bad book reviews

“She needs to have more respect for the process . . . trying to claim that everyone should heal like her.”

The words pierced my heart.

Until then, I had enjoyed a couple good months of positive feedback, those heartwarming days after the release of my debut nonfiction book, When A Woman Finds Her Voice. The book hit #1 on Amazon’s Hot New Releases charts and then walked the Amazon {paid} bestseller list {in its genre} for a couple weeks in the top five. It also won some literary awards. But more importantly, my words were reaching the hearts of readers as comments like “inspiring,” “introspective,” “encouraging,” and even “life-changing” peppered online reviews.

That sort of feedback overwhelms a girl with God’s goodness, giving value to this shy writer’s words. To think He had somehow exchanged these primitive ramblings of one who simply longed to spread hope and had used them as encouragement for others, that’s humbling.

I’d finally felt the freedom to say it above a whisper: I am an author.

But then that two-star review hit my screen, attacking my sense of worth. It shouldn’t have, I know. Mentors warned me it was coming; they’d suggested I not even read it.

I didn’t listen.

I determined to mentally counter the negativity and then quickly return to my illusory sense of fulfillment. After all, I welcomed reviews—good or bad. Perpetual student that I am, I’m known to {relentlessly} solicit constructive criticism as an opportunity to learn. And here it sat, this chance for free education, this two-star review therapy.

But in a review-driven culture where we allow others to determine what we read, watch, eat, and even where we spend the night, how can we not be impacted when someone misunderstands our heart?

The judgement sliced soul deep, challenging insecurities I’d long ago buried.

This is the sort of vulnerability we open ourselves up to when we cast our words, our heart, into a public arena that holds potential for not just admiration and esteem but also misunderstanding.

You see, there’s nothing I’m more compassionate about than reaching the heart of a wounded woman and leading her to the restoring, redemptive feet of Jesus. But this particular reader didn’t know that, didn’t know me.

So how do we filter through these words when they come?

  1. We anchor. It’s crucial to anchor any negativity with perspective. We can’t allow disapproval to overtake our thoughts. For the one poor criticism, I had 49 positive reviews from folks who had been uplifted by my words. I worked hard to focus on those. {Very hard.}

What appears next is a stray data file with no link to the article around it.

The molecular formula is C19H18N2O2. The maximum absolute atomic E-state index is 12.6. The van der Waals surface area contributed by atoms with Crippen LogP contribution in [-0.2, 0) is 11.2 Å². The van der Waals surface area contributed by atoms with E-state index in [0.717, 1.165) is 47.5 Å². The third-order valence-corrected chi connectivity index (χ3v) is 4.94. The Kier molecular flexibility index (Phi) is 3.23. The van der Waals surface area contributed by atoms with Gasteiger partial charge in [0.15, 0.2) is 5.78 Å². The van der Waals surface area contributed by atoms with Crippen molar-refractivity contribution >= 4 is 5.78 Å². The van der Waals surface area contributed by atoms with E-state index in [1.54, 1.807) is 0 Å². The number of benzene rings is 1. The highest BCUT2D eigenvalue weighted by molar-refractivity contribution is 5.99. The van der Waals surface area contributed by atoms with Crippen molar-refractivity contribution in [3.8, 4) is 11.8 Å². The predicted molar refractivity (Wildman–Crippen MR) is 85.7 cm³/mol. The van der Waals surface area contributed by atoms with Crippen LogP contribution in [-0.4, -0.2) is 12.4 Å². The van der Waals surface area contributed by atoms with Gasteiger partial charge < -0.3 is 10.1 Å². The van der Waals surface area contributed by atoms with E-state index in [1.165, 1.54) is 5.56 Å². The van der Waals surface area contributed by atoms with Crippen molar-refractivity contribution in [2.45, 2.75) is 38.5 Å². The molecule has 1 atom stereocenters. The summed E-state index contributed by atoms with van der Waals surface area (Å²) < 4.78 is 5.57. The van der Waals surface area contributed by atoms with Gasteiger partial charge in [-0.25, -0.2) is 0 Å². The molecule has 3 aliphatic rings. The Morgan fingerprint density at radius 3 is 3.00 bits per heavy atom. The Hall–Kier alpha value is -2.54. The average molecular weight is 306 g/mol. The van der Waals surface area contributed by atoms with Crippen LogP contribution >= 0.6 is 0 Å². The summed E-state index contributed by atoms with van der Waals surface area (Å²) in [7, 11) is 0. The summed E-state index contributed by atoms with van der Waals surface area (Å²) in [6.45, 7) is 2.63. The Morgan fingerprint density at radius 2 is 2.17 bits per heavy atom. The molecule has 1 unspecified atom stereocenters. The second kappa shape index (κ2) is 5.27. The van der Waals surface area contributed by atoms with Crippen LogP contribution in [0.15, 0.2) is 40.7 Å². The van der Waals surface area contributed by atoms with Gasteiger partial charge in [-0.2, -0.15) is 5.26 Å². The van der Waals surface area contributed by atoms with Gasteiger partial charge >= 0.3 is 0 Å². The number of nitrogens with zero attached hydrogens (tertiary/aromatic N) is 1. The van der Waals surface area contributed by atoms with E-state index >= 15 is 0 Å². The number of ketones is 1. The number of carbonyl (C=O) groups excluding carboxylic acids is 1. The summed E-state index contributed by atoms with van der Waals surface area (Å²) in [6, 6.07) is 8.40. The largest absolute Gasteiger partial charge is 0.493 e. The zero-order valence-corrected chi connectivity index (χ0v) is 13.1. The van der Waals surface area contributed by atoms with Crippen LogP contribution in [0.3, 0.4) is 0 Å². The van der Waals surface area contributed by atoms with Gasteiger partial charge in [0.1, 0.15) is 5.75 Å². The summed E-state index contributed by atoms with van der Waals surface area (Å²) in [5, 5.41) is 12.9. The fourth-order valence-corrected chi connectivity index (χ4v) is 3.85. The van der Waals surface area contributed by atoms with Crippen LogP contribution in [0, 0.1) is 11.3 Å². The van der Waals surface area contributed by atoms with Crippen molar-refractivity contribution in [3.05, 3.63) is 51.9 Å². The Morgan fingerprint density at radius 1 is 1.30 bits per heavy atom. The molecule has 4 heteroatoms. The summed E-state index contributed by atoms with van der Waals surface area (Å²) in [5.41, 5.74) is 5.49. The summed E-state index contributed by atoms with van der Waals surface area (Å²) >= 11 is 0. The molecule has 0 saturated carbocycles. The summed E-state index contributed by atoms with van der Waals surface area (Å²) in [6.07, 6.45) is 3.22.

2. Bounce back. To feel defensive at first is natural, but if you find yourself wanting to respond negatively {as in hunt the person down on social media to blast them back}, walk away from the screen and refocus. Immediately.
  3. Consider truth. Ask yourself, “Is this true? Is the criticism valid? Did I somehow fall short?” If so, use this information in a positive manner and seek to write with excellence. However, if the negatives aren’t well-rounded and constructive, the point baseless, you simply have to let it go.

As word-weavers, this should become our default: in the face of bad reviews, let’s practice our ABCs to rebuild our confidence. Anchor. Bounce. Consider.

Okay, I’m curious now: How do you handle criticism?

What the Apostle Paul Might Have Said About Marketing

wordserve

Looking for marketing help, dear writer? Why, you’re in luck! Step right up to the Internet and tell old Google what you need, but be prepared to stay a while. A plethora of reading material and marketing advice abounds online, addressing the subject from every imaginable angle–and then some.

Except, perhaps for this one: Don’t overlook the value of marketing your neighbor’s work.

Hear me out before you write me off (weak pun apology). I’m convinced that this would be the type of advice the Apostle Paul might have offered had he ever taught a class in Marketing #101. In God’s School, the way up is down. Or, as Paul said in Philippians 2:3,”Do nothing out of selfish ambition or vain conceit. Rather, in humility value others above yourselves.”

Yes, it’s challenging to understand how to apply those holy words to our writing lives. Especially when we’re constantly reminded that our platforms are everything and publishers find us only as attractive as our last sales numbers. But if God’s word doesn’t apply to all of our lives, it applies to none of it.

Selfish ambition is building our platforms with tunnel vision to the work of everyone around us.

God’s way is to step away from my work long enough to value yours.

It’s a valuable principle of marketing. I once thought I stumbled across it accidentally, but I now believe it has been entirely by God’s design. He orchestrated it through my work as a radio talk show host when I began reserving a segment of time to interview other authors. In the early days of All Things Southern LIVE, these were authors I met during my travel– until publicists began discovering this new venue and pitching their clients’ work.

I need to say this: I don’t promote everything that comes across my desk. Sadly, this is often a matter of pure time constraints. I don’t have the air time to interview even half of the authors whose galleys find their way to my desk. At other times, it’s a matter of my personal reading preferences or my understanding of the reading habits of my listeners. However, for these very reasons, when I do read something that entertains me, challenges me, encourages me, or flat out stretches me, I’m able to bring it to my listeners with authentic excitement. My audience knows this, so they trust my recommendations.